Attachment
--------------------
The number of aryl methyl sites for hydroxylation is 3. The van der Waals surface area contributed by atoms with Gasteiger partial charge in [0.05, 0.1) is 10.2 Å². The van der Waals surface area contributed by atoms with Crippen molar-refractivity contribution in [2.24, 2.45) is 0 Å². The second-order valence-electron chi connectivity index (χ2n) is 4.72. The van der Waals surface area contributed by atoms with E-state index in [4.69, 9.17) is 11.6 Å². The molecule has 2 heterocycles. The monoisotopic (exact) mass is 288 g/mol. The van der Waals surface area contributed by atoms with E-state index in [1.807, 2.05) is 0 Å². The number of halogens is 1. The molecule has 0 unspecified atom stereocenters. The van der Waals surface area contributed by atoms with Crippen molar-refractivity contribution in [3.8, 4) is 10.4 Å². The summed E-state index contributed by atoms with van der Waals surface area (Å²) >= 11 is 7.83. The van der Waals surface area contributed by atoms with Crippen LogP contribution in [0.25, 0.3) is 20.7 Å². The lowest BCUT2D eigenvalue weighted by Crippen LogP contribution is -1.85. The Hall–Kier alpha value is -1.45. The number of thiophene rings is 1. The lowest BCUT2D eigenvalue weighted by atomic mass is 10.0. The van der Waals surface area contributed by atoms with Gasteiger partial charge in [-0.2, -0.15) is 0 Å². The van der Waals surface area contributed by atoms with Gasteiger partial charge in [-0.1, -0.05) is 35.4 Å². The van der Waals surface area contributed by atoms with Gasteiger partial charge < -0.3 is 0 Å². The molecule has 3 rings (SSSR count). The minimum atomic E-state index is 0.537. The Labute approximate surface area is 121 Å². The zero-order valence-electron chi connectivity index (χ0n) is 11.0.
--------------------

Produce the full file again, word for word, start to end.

The number of aryl methyl sites for hydroxylation is 3. The van der Waals surface area contributed by atoms with Gasteiger partial charge in [0.05, 0.1) is 10.2 Å². The van der Waals surface area contributed by atoms with Crippen molar-refractivity contribution in [2.24, 2.45) is 0 Å². The second-order valence-electron chi connectivity index (χ2n) is 4.72. The van der Waals surface area contributed by atoms with E-state index in [4.69, 9.17) is 11.6 Å². The molecule has 2 heterocycles. The monoisotopic (exact) mass is 288 g/mol. The van der Waals surface area contributed by atoms with E-state index in [1.807, 2.05) is 0 Å². The number of halogens is 1. The molecule has 0 unspecified atom stereocenters. The van der Waals surface area contributed by atoms with Crippen molar-refractivity contribution in [3.8, 4) is 10.4 Å². The summed E-state index contributed by atoms with van der Waals surface area (Å²) >= 11 is 7.83. The van der Waals surface area contributed by atoms with Crippen LogP contribution in [0.25, 0.3) is 20.7 Å². The lowest BCUT2D eigenvalue weighted by Crippen LogP contribution is -1.85. The Hall–Kier alpha value is -1.45. The number of thiophene rings is 1. The lowest BCUT2D eigenvalue weighted by atomic mass is 10.0. The van der Waals surface area contributed by atoms with Gasteiger partial charge in [-0.2, -0.15) is 0 Å². The van der Waals surface area contributed by atoms with Gasteiger partial charge in [-0.1, -0.05) is 35.4 Å². The van der Waals surface area contributed by atoms with Gasteiger partial charge < -0.3 is 0 Å². The molecule has 3 rings (SSSR count). The minimum atomic E-state index is 0.537. The Labute approximate surface area is 121 Å². The zero-order valence-electron chi connectivity index (χ0n) is 11.0.